15 call upon the Court to allow her to be present in the courtroom, because
16 our colleague, Nika Pinter, will have to go to Bosnia-Herzegovina, and so
17 we will only have Visnja Drenski to help us.
18 That will be all, Your Honours.
19 JUDGE LIU: Mr. Krsnik, let me make sure that I understand what
20 you are saying. That is, you agree that we have another witness at 11.00
21 this morning, but these kind of things could never happen again in the
22 future. In the future, the Prosecutor will have a much better scheduling
23 of the witness. Is that what you mean? Thank you.
24 MR. KRSNIK: [Interpretation] Of course, Your Honour, you notice
25 that the Defence has an honourable attitude to all parties here.
1 My client, I would like to add something about him. It is not
2 easy for him in this courtroom. During the past six days, he has suffered
3 tremendously. He didn't want to cry about this, and work has not been
4 interrupted. It is not easy -- the client will, of course, respect the
5 decision. And given the problems that I have noted that I would have with
6 the witness, I have prepared my questions accordingly and I will try to be
7 as brief as possible. But please, in future, take into account what I
8 have just said, because we are really exhausted.
9 JUDGE LIU: Thank you very much. This Trial Chamber has taken
10 note of what you said about your client's problem, and we have instructed
11 the registrar to look into this matter in the future.
12 Yes, Mr. Seric.
13 MR. SERIC: [Interpretation] Your Honours, I would like to say also
14 that two very important principles of criminal proceedings, of economy and
15 of justice, are not compatible. But I would like to say that the
16 principle of economics, which is quite understandable to be respected by
17 the Court, and we know that the Court wants to achieve economy and
18 efficiency in the proceedings and have it focussed in the greatest
19 possible manner on the case and on the schedule, because unless you have a
20 schedule in advance, we cannot have an efficient proceedings. And I have
21 been a judge too long not to appreciate this. I truly respect your
22 decisions regardless of the judicial activity and judicial remedies which
23 we will resort to within the frameworks of our code in this country and in
24 the Tribunal. The guidelines that you have given us are truly something
25 to be respected.
1 Now, referring to the economy of judicial proceedings, this does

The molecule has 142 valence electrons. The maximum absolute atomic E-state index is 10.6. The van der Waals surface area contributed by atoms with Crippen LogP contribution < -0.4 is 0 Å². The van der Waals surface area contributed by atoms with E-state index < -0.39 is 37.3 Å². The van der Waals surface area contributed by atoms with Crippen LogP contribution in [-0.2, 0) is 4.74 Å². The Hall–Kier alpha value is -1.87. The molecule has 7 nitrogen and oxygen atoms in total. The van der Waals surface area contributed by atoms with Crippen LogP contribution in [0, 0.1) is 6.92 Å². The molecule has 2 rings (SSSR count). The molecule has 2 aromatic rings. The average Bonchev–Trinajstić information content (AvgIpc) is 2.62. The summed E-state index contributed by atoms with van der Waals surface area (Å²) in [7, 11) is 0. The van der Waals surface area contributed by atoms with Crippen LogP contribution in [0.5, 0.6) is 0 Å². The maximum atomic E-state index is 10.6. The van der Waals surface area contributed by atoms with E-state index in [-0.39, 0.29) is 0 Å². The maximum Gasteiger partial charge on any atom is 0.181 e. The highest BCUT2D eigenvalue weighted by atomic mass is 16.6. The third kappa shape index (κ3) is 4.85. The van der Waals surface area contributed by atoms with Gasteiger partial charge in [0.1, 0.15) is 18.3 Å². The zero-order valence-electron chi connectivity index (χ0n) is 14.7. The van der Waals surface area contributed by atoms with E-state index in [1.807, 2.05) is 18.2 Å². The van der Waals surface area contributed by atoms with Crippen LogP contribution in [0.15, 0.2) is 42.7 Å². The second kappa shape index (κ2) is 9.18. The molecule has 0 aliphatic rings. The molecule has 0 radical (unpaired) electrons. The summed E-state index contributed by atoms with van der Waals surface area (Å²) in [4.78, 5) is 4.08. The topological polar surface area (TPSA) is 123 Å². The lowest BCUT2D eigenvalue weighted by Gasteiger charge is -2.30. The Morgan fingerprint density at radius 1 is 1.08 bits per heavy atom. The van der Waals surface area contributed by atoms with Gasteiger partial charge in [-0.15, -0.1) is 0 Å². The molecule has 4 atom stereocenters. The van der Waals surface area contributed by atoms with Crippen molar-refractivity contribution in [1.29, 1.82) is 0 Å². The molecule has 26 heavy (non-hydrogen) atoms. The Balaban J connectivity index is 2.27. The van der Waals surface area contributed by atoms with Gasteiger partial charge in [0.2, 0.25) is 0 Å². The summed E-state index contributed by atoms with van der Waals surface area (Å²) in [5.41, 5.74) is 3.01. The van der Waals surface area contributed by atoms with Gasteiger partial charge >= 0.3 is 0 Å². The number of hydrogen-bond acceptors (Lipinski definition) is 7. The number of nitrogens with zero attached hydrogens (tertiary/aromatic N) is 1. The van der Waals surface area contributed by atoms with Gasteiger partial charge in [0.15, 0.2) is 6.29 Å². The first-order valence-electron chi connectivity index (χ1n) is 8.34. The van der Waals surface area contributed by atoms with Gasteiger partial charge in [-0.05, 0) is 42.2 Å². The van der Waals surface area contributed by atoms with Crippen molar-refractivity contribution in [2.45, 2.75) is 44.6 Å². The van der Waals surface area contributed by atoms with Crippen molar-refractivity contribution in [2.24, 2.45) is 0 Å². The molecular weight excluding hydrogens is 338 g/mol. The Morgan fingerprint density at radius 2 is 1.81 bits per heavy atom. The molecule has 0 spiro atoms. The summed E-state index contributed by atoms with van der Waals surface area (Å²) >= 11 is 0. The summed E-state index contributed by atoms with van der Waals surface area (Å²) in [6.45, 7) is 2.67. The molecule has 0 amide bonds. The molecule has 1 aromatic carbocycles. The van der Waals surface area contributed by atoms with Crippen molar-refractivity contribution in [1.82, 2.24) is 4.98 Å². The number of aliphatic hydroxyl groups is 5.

2 not mean only to be objectivity in pronouncing a sentence, but also a just
3 conduct of proceedings, so not only the burden of proof is with the
4 Prosecution but also with the Defence. We need preparation for
5 cross-examination. If we prepared for cross-examination of Witness U
6 according to a schedule -- we only knew this a day or two in advance, then
7 every disruption of the schedule makes problems for us.
8 So this time, I am saying that I agree with the Prosecution, that
9 we have to be as cooperative as possible, but this causes problems for
10 us. And may I use this opportunity -- I apologise, Your Honours, for
11 intervening. It would be most useful to us, if we are trying to be
12 economical and as brief as possible, we would find it most useful, unless
13 we have longer periods of interruption where we can prepare, but in that
14 case, we would very much like to know the schedule in advance for quite a
15 long time, both in connection with the Court, in connection with breaks,
16 one day, two days, the schedule of calling witnesses. Because I know that
17 the Prosecution has problems calling witnesses because something -- some
18 people just don't want to come, they cannot come on certain dates. And
19 since we have not had any postponement, we understand all this, what we
20 would at least like to know, not only the daily schedule, the weekly
21 schedule and the schedule for several weeks.
22 I hope that you will appreciate this, and the problems that the
23 Defence is having. And thank you for taking up so much of your time, but
24 this will, of course, help us because if we lose half an hour, an hour a
25 day, it can be a gain of one week in our work. If we are briefer and more
1 efficient in the remaining time at our disposal.
2 JUDGE LIU: Thank you. Thank you very much for allowing us to
3 hear the next witness at 11.00. And this Trial Chamber shares your views
4 concerning the time schedule. That's why we announced the time schedule,
5 not only for this week but for next month. And I hope in the future the
6 Prosecutor will provide us another list of witnesses for this month.
7 And as for the legal status of Ms. Lasan, at the moment I have to
8 say that this Trial Chamber has not been informed of that notice from the
9 registrar officially. And as soon as we got those notification, we'll
10 make our decisions accordingly. Thank you.
11 Usher, would you please bring the witness in.
12 [The witness entered court]
13 WITNESS: WITNESS U
14 [Witness answered through interpreter]
15 JUDGE LIU: Mr. Prosecutor, would you please furnish us with a
16 list of the witnesses in accordance with the order for this week and for
17 the week after our court recess, because at least we have to know the
18 updated list for that.
19 MR. PORIOUVAEV: We will do that. Thank you.
20 JUDGE LIU: Thank you very much.